U.S. High School Graduation Rates Continue To Fall Race Gaps Remain Large:

October 25, 2004

Boston, MA – A dramatic new study released Friday, October 15, concludes that high school graduation rates in the U.S. continue to decline and graduation rates for black and Hispanic students lag substantially behind those of white students.

Published in the scholarly peer-reviewed journal Education Policy Analysis Archives (http://epaa.asu.edu/), the study, “High School Graduation Rates:

Alternative Methods and Implications”, by Jing Miao and Walt Haney of Boston College, reviews literature on and practices in reporting high school graduation rates. Based on enrollment and graduation data collected by the federal government, this study compares graduation rate estimates from six alternative methods, and analyzes alternative results at national, state, and state ethnic group levels.

“No matter which graduation rate method is used, the results demonstrate that high school graduation rates in the U.S. have been declining in recent years and that graduation rates for black and Hispanic students lag substantially behind those of white students,” said study author Jing Miao.
“Moreover, our study found no evidence that using more complex methods of analysis yields more accurate or valid graduation rate estimates than the simpler methods.”

“Our report highlights an ongoing crisis in American education. Declining graduation rates mean that if young people do not even graduate from high school, their employment and other social opportunities are sharply curtailed,” study co-author Walt Haney added “While much public attention has focused on achievement gaps in test scores, a much more serious problem, is the 20% gap in graduation rates between white and minority students.”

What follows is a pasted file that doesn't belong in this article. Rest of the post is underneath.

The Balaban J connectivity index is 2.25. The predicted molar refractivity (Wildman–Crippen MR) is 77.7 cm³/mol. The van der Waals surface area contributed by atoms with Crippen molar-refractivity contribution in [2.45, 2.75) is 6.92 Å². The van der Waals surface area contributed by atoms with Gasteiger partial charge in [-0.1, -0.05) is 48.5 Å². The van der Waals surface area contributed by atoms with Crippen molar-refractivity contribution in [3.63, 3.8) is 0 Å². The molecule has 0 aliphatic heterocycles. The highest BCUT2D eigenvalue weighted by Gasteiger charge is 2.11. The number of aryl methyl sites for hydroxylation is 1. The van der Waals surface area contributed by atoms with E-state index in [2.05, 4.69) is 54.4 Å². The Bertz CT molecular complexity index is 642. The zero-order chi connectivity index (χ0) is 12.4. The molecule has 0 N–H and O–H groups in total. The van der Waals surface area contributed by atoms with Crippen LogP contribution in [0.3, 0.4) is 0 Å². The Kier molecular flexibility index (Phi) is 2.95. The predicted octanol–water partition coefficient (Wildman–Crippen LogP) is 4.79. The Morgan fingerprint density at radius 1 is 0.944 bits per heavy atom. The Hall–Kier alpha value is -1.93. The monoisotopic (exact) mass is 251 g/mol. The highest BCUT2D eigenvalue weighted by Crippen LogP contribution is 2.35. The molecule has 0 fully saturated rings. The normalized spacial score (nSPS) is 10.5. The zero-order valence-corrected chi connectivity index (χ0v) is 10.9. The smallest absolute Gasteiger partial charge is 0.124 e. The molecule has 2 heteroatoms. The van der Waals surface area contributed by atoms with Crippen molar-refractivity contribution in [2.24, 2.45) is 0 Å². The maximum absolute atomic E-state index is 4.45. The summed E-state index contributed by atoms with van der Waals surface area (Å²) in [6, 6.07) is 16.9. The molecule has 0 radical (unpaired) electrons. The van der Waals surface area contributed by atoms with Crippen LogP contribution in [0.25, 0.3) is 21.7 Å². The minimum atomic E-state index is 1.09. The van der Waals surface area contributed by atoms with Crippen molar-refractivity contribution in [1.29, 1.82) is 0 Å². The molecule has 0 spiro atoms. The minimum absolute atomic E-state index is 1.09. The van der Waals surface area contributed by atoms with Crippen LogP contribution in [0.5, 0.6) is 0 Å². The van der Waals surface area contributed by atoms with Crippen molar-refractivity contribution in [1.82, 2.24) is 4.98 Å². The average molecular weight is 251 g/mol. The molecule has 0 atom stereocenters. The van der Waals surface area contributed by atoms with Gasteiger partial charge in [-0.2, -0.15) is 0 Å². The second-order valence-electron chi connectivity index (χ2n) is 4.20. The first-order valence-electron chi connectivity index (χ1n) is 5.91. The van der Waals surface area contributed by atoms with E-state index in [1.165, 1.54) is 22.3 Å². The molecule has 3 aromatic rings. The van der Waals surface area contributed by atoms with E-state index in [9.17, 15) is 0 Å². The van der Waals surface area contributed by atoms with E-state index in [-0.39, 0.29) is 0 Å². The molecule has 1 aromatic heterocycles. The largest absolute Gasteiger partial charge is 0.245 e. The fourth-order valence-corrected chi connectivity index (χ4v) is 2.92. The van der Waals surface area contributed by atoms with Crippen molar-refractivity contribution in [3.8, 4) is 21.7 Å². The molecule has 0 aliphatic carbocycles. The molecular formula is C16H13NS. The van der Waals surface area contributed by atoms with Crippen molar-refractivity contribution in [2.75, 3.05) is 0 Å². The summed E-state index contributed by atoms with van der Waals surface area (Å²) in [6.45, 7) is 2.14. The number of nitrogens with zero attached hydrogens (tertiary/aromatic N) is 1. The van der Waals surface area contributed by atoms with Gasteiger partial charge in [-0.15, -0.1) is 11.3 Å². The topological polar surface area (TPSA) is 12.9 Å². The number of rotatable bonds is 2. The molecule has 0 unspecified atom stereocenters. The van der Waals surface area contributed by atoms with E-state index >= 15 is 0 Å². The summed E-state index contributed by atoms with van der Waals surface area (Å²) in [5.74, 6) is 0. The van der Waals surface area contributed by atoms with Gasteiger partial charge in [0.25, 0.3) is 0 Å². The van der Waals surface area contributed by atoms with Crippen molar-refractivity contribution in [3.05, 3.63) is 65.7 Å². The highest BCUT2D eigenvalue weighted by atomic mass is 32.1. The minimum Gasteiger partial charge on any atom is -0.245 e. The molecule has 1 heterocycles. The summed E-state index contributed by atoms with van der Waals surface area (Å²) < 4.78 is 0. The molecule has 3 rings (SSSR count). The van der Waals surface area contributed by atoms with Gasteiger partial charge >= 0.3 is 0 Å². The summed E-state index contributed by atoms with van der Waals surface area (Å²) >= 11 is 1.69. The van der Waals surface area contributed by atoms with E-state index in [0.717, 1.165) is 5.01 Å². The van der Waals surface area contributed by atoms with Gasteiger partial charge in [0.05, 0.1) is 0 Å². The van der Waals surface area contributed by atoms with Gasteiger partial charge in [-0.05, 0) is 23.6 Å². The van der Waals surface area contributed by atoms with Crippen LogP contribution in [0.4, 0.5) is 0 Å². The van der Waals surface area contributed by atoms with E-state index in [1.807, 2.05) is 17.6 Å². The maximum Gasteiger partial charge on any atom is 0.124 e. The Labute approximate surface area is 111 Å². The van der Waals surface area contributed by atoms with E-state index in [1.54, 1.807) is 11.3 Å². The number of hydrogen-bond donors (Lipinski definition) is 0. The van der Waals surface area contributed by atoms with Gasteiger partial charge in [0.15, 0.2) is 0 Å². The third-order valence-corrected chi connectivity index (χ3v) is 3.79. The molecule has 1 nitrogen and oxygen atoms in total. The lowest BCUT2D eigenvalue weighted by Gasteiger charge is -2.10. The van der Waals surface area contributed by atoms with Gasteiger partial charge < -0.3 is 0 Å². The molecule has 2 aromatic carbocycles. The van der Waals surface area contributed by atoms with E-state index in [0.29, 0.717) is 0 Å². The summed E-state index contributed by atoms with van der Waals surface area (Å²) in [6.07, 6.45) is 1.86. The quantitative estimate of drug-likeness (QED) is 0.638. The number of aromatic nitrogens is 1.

“Additionally, the increasing dropout rate for minorities appears to make the test score gap to be decreasing among students who remain in school.

The reality, however, is that the racial divide in educational attainment among all young people – in and out of school – has actually been widening.”

High school graduation rates are an increasingly important measure of educational accountability because the federal No Child Left Behind Act requires the states to report high school graduation rates as measures of school quality. In the absence of any standard or federally required method for calculating graduation rates different states are employing different and non-comparable measures. As a result, different researchers have proposed and applied several specific graduation rate measures to try to compare performance differences among the states. The Miao-Haney research is the first study to compare six different graduation rate measures, at not just national, but also state and state-ethnic group levels. As a result, added Miao and Haney, “The study findings have important implications for implementing NCLB accountability requirements regarding high school graduation rates.”

Find this document on the web at: http://epaa.asu.edu/epaa/v12n55/

Jing Miao
Boston College
(617) 552-4521

Walt Haney
Professor, Boston College
(617) 552-4521

Ed Rothschild
(202) 879-9317

Alex Molnar, Professor and Director
Education Policy Studies Laboratory
(480) 965-1886

The research reported in the Miao-Haney article was funded in part by the Ford Foundation. Reports on related research are available on the National Board on Educational Testing and Public Policy Website at: http://www.bc.edu/nbetpp